Exotic Materials
If you’re looking for a way to really make your packaging stand out, think about materials like fabric, wood, metal, leather or pleather. These will almost certainly cost more than paper or plastic options, but you’ll have a better chance of grabbing customers’ attention.

Texture

Once you’ve got an idea of what you want in terms of packaging, it’s time to think about the texture, or finish. Again, these decisions will influence how much you’ll pay and how customers will perceive your new packaging. 

Matte and Glossy
Popular finishes for business cards, matte and glossy use a chemical coating to alter how ink is absorbed and how the final product looks. Glossy finishes have bright, vibrant colors and a shiny look. Matte finishes are more subdued, with a slight sheen. 

Metallic
Similar to matte and glossy, metallic finishes treat the material to give it a rich, 3D look with a metal-like shine. 

Linen
Linen finishes use a kind of embossing to give paper a cloth-like look that’s popular with stationary and cards.

Laid
Laid paper mimics older manufacturing techniques to create a handcrafted, vintage look. Using this for your packaging can impart a legacy or prestige feel to your products.

Felt
Similar to laid, felt finish has a lot of texture and can create an old-timey, hand-crafted impression.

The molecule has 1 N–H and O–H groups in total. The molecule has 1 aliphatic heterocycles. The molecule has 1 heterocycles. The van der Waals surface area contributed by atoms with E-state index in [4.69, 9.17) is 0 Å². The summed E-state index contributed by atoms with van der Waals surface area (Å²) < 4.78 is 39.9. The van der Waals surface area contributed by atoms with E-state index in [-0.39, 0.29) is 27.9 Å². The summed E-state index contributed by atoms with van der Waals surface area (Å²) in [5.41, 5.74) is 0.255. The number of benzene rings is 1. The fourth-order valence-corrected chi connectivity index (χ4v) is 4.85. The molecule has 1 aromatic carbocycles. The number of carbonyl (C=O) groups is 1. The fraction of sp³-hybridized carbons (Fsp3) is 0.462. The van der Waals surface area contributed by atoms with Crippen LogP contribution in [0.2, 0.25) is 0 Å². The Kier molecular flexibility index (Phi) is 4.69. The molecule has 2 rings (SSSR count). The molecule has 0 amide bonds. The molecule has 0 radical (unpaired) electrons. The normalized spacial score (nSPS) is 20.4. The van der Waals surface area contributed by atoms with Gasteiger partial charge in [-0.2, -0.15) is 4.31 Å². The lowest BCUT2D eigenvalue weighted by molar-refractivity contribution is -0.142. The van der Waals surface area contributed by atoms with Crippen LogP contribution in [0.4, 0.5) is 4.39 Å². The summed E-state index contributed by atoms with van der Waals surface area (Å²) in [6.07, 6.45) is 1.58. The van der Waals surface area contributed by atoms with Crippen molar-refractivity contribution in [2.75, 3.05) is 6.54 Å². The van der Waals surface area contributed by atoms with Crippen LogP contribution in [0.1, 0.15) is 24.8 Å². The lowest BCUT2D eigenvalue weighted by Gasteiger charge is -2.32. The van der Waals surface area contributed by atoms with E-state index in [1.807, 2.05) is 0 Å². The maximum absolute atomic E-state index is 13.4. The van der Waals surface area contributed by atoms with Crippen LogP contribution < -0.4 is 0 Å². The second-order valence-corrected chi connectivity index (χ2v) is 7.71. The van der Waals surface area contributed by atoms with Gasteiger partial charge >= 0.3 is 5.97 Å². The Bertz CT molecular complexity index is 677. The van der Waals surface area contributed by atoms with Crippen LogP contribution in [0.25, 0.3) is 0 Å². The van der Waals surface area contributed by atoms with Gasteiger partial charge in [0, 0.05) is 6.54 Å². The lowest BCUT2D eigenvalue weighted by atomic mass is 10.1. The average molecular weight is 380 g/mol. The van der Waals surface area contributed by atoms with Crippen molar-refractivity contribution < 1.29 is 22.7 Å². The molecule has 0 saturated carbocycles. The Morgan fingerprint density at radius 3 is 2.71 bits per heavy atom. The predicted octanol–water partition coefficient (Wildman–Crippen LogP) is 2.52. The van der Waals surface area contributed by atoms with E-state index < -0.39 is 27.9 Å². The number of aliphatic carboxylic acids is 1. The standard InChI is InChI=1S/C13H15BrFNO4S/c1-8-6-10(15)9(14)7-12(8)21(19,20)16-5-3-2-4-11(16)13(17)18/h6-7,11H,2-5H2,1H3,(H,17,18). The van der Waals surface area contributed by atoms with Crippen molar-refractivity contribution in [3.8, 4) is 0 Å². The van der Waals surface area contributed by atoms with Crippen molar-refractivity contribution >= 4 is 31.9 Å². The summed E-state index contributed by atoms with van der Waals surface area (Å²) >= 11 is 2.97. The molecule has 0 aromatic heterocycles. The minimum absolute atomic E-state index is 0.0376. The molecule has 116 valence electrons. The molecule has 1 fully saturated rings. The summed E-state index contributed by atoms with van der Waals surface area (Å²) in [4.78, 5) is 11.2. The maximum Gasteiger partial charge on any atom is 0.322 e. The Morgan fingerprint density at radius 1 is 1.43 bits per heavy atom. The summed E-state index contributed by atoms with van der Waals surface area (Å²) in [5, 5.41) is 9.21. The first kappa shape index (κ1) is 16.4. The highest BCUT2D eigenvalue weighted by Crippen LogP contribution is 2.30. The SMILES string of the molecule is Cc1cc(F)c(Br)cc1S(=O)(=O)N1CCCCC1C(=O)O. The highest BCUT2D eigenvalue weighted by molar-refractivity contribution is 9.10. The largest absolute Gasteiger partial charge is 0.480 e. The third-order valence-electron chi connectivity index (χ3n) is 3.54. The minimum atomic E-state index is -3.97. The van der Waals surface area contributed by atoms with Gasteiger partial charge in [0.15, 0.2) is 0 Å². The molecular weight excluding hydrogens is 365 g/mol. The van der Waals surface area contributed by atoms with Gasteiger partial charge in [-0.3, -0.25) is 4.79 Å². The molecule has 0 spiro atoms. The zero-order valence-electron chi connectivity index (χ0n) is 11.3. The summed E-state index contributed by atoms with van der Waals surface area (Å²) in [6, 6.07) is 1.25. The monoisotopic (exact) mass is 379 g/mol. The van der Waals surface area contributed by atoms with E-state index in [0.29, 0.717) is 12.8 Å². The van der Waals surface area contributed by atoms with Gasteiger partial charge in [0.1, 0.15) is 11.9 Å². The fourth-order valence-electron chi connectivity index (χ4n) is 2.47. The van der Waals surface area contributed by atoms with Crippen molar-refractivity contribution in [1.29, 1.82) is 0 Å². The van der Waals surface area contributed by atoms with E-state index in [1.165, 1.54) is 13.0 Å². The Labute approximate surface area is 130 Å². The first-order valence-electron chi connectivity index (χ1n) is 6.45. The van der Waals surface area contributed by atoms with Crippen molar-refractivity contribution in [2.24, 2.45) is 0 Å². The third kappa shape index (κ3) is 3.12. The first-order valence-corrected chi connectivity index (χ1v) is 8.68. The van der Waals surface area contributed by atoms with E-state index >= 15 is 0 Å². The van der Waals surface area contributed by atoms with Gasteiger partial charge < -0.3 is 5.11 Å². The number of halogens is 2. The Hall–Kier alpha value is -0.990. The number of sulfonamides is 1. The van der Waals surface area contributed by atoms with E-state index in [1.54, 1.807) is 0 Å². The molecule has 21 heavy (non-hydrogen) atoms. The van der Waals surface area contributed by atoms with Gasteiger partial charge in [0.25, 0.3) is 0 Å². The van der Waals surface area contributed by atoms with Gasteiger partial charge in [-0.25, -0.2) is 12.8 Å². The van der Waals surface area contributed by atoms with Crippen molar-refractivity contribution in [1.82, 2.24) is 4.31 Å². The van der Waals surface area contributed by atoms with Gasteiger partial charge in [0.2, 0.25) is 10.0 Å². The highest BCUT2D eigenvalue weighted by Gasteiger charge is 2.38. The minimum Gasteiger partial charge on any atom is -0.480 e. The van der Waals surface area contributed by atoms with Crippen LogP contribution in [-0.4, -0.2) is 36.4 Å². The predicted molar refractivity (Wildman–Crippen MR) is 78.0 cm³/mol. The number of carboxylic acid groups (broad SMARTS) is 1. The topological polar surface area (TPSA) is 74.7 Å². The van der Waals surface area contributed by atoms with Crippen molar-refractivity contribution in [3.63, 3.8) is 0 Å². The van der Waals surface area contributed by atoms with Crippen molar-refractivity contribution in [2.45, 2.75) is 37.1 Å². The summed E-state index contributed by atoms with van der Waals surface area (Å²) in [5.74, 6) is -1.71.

Combo
Depending on what you’re trying to accomplish, you might want to use more than one kind of material and texture. If you’re thinking about packaging for promotional purposes, or if your product is high-end, creating packaging that is unique and high-qualify can pay off, even if it’s more expensive. 

Customization and Printing

Your printing options will depend on the material and finish you choose, but some of the most common options are explained below.

Full Color UV Printing
UV printing uses ultraviolet lights to dry ink as soon as it’s laid down, which means designs can be printed quickly and with high detail, even on surfaces that wouldn’t normally hold ink well. 

Foil Printing
In foil printing, a metal die with your design is superheated and used to bind foil to your packaging in the shape of your design. Different foils can give you different effects, but they will usually give your design an eye-catching sheen.

Emboss and Deboss
Often used for business cards, embossing and debossing involve raising or lowering the surface of paper or other material to create designs in relief. An embossed or debossed logo or name can add a classic touch to packaging.

Engraved
If you’re working with more exotic materials like metal or wood, you’ll be able to engrave your design, carving it directly into the material for a luxurious, long-lasting feel.

Flexography
Flexography allows you to print on flexible material like chip bags. 

Peel-Away Label
Peel-away labels can be used to hide extra information about your product (as with some medicine bottles), and can also strengthen calls to action by getting the customer to interact with the packaging.